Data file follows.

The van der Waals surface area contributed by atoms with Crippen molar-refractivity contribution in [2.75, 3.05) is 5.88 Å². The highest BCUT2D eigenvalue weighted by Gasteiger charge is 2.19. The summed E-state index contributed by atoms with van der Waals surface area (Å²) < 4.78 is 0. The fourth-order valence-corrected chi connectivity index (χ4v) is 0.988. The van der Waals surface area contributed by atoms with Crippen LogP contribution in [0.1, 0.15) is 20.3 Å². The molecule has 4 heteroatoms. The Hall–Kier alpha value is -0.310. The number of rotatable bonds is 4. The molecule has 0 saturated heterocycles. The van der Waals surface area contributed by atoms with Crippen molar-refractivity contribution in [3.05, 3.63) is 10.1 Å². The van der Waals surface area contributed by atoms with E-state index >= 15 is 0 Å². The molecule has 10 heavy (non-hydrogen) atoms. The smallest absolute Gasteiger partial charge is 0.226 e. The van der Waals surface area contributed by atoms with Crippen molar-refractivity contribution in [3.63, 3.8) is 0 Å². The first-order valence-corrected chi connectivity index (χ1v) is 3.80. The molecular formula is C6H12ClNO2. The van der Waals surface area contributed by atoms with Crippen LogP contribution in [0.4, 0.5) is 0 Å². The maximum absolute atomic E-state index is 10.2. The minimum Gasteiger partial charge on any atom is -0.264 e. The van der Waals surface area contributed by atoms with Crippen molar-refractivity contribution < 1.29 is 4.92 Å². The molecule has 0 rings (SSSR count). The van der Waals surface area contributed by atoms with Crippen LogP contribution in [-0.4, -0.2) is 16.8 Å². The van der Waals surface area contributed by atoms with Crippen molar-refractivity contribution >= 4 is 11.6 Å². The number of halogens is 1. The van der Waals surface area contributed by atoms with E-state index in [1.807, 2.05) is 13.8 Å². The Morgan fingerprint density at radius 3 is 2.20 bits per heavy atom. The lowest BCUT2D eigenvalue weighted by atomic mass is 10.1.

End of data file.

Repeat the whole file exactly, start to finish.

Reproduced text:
The van der Waals surface area contributed by atoms with Crippen molar-refractivity contribution in [2.75, 3.05) is 5.88 Å². The highest BCUT2D eigenvalue weighted by Gasteiger charge is 2.19. The summed E-state index contributed by atoms with van der Waals surface area (Å²) < 4.78 is 0. The fourth-order valence-corrected chi connectivity index (χ4v) is 0.988. The van der Waals surface area contributed by atoms with Crippen LogP contribution in [0.1, 0.15) is 20.3 Å². The molecule has 4 heteroatoms. The Hall–Kier alpha value is -0.310. The number of rotatable bonds is 4. The molecule has 0 saturated heterocycles. The van der Waals surface area contributed by atoms with Crippen molar-refractivity contribution in [3.05, 3.63) is 10.1 Å². The van der Waals surface area contributed by atoms with E-state index >= 15 is 0 Å². The molecule has 10 heavy (non-hydrogen) atoms. The smallest absolute Gasteiger partial charge is 0.226 e. The van der Waals surface area contributed by atoms with Crippen molar-refractivity contribution in [3.63, 3.8) is 0 Å². The first-order valence-corrected chi connectivity index (χ1v) is 3.80. The molecular formula is C6H12ClNO2. The van der Waals surface area contributed by atoms with Crippen LogP contribution in [0.4, 0.5) is 0 Å². The maximum absolute atomic E-state index is 10.2. The minimum Gasteiger partial charge on any atom is -0.264 e. The van der Waals surface area contributed by atoms with Crippen molar-refractivity contribution < 1.29 is 4.92 Å². The molecule has 0 rings (SSSR count). The van der Waals surface area contributed by atoms with Crippen LogP contribution in [-0.4, -0.2) is 16.8 Å². The van der Waals surface area contributed by atoms with Crippen molar-refractivity contribution >= 4 is 11.6 Å². The number of halogens is 1. The van der Waals surface area contributed by atoms with E-state index in [1.807, 2.05) is 13.8 Å². The Morgan fingerprint density at radius 3 is 2.20 bits per heavy atom. The lowest BCUT2D eigenvalue weighted by atomic mass is 10.1.